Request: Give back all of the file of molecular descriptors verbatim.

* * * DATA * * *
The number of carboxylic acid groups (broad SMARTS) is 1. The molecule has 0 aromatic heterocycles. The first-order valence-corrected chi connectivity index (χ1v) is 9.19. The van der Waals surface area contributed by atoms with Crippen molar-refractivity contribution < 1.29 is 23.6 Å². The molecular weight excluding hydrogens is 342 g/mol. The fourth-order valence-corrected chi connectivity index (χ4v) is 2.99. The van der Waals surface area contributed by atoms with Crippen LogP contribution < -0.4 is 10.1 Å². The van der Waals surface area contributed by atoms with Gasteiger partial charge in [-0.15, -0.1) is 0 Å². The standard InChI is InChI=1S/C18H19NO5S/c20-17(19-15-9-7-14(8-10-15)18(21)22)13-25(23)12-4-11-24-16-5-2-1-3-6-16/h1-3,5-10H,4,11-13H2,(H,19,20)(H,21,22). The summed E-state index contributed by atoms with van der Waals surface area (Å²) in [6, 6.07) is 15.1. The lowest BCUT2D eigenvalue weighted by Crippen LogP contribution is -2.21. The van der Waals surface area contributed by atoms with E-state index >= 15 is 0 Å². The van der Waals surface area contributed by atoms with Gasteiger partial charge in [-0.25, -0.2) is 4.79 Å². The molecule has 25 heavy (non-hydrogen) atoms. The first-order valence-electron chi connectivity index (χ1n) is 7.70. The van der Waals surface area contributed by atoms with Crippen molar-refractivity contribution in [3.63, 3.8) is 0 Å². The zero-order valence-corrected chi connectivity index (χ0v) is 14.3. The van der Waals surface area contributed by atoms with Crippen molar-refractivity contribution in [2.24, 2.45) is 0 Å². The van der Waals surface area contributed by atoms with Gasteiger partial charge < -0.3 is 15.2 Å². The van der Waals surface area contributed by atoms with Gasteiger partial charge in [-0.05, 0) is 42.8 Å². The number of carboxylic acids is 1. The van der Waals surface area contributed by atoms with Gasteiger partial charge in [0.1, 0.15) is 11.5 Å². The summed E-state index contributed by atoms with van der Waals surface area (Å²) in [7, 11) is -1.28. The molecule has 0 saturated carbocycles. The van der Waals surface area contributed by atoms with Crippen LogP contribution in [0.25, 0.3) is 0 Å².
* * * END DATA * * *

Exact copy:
The number of carboxylic acid groups (broad SMARTS) is 1. The molecule has 0 aromatic heterocycles. The first-order valence-corrected chi connectivity index (χ1v) is 9.19. The van der Waals surface area contributed by atoms with Crippen molar-refractivity contribution < 1.29 is 23.6 Å². The molecular weight excluding hydrogens is 342 g/mol. The fourth-order valence-corrected chi connectivity index (χ4v) is 2.99. The van der Waals surface area contributed by atoms with Crippen LogP contribution < -0.4 is 10.1 Å². The van der Waals surface area contributed by atoms with Gasteiger partial charge in [-0.15, -0.1) is 0 Å². The standard InChI is InChI=1S/C18H19NO5S/c20-17(19-15-9-7-14(8-10-15)18(21)22)13-25(23)12-4-11-24-16-5-2-1-3-6-16/h1-3,5-10H,4,11-13H2,(H,19,20)(H,21,22). The summed E-state index contributed by atoms with van der Waals surface area (Å²) in [6, 6.07) is 15.1. The lowest BCUT2D eigenvalue weighted by Crippen LogP contribution is -2.21. The van der Waals surface area contributed by atoms with E-state index >= 15 is 0 Å². The van der Waals surface area contributed by atoms with Gasteiger partial charge in [-0.25, -0.2) is 4.79 Å². The molecule has 25 heavy (non-hydrogen) atoms. The first-order valence-electron chi connectivity index (χ1n) is 7.70. The van der Waals surface area contributed by atoms with Crippen molar-refractivity contribution in [3.63, 3.8) is 0 Å². The zero-order valence-corrected chi connectivity index (χ0v) is 14.3. The van der Waals surface area contributed by atoms with Crippen molar-refractivity contribution in [2.24, 2.45) is 0 Å². The van der Waals surface area contributed by atoms with Gasteiger partial charge < -0.3 is 15.2 Å². The van der Waals surface area contributed by atoms with Gasteiger partial charge in [-0.05, 0) is 42.8 Å². The number of carboxylic acids is 1. The van der Waals surface area contributed by atoms with Gasteiger partial charge in [0.1, 0.15) is 11.5 Å². The summed E-state index contributed by atoms with van der Waals surface area (Å²) in [7, 11) is -1.28. The molecule has 0 saturated carbocycles. The van der Waals surface area contributed by atoms with Crippen LogP contribution in [0.25, 0.3) is 0 Å².